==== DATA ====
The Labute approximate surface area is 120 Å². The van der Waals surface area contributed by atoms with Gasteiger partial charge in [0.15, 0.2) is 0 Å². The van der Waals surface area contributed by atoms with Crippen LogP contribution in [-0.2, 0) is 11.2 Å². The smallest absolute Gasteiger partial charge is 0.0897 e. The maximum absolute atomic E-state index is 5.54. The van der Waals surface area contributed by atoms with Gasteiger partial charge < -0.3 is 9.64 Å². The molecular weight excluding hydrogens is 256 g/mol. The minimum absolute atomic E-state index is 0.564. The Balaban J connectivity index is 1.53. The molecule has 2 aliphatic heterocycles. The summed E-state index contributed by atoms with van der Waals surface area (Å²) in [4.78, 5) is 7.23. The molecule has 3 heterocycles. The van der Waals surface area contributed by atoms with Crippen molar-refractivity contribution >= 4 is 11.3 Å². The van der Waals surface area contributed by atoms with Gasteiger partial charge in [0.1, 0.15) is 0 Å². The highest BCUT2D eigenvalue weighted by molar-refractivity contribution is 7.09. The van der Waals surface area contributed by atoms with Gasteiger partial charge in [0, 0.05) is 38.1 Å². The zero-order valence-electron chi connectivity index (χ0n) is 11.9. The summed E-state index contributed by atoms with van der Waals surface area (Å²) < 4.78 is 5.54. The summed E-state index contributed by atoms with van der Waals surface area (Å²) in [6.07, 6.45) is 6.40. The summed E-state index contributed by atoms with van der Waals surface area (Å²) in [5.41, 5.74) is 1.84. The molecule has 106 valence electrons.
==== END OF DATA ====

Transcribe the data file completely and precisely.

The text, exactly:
The Labute approximate surface area is 120 Å². The van der Waals surface area contributed by atoms with Gasteiger partial charge in [0.15, 0.2) is 0 Å². The van der Waals surface area contributed by atoms with Crippen LogP contribution in [-0.2, 0) is 11.2 Å². The smallest absolute Gasteiger partial charge is 0.0897 e. The maximum absolute atomic E-state index is 5.54. The van der Waals surface area contributed by atoms with Gasteiger partial charge < -0.3 is 9.64 Å². The molecular weight excluding hydrogens is 256 g/mol. The minimum absolute atomic E-state index is 0.564. The Balaban J connectivity index is 1.53. The molecule has 2 aliphatic heterocycles. The summed E-state index contributed by atoms with van der Waals surface area (Å²) in [4.78, 5) is 7.23. The molecule has 3 heterocycles. The van der Waals surface area contributed by atoms with Crippen molar-refractivity contribution >= 4 is 11.3 Å². The van der Waals surface area contributed by atoms with Gasteiger partial charge in [0.1, 0.15) is 0 Å². The highest BCUT2D eigenvalue weighted by molar-refractivity contribution is 7.09. The van der Waals surface area contributed by atoms with Gasteiger partial charge in [0, 0.05) is 38.1 Å². The zero-order valence-electron chi connectivity index (χ0n) is 11.9. The summed E-state index contributed by atoms with van der Waals surface area (Å²) < 4.78 is 5.54. The summed E-state index contributed by atoms with van der Waals surface area (Å²) in [6.07, 6.45) is 6.40. The summed E-state index contributed by atoms with van der Waals surface area (Å²) in [5.41, 5.74) is 1.84. The molecule has 106 valence electrons.